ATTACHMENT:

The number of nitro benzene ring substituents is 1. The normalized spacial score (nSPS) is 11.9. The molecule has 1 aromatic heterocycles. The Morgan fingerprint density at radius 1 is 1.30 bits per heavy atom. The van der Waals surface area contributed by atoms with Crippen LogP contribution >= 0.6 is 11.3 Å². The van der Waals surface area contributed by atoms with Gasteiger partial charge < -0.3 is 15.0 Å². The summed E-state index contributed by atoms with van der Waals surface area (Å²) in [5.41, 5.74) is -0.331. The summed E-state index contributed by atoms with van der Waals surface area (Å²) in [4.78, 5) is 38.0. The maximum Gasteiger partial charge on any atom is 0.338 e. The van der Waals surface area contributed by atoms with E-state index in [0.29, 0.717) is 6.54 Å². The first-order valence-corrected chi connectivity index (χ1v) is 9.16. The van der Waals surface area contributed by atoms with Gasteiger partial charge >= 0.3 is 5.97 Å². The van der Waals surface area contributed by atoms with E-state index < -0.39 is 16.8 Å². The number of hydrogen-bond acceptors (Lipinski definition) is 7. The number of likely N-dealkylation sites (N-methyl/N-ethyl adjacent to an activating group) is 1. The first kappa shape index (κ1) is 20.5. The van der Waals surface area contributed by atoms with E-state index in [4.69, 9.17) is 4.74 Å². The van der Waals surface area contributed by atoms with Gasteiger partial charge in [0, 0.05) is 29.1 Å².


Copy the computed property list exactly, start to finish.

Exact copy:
The number of nitro benzene ring substituents is 1. The normalized spacial score (nSPS) is 11.9. The molecule has 1 aromatic heterocycles. The Morgan fingerprint density at radius 1 is 1.30 bits per heavy atom. The van der Waals surface area contributed by atoms with Crippen LogP contribution >= 0.6 is 11.3 Å². The van der Waals surface area contributed by atoms with Gasteiger partial charge < -0.3 is 15.0 Å². The summed E-state index contributed by atoms with van der Waals surface area (Å²) in [5.41, 5.74) is -0.331. The summed E-state index contributed by atoms with van der Waals surface area (Å²) in [4.78, 5) is 38.0. The maximum Gasteiger partial charge on any atom is 0.338 e. The van der Waals surface area contributed by atoms with E-state index in [0.29, 0.717) is 6.54 Å². The first-order valence-corrected chi connectivity index (χ1v) is 9.16. The van der Waals surface area contributed by atoms with Gasteiger partial charge >= 0.3 is 5.97 Å². The van der Waals surface area contributed by atoms with E-state index < -0.39 is 16.8 Å². The number of hydrogen-bond acceptors (Lipinski definition) is 7. The number of likely N-dealkylation sites (N-methyl/N-ethyl adjacent to an activating group) is 1. The first kappa shape index (κ1) is 20.5. The van der Waals surface area contributed by atoms with E-state index in [4.69, 9.17) is 4.74 Å². The van der Waals surface area contributed by atoms with Gasteiger partial charge in [0, 0.05) is 29.1 Å².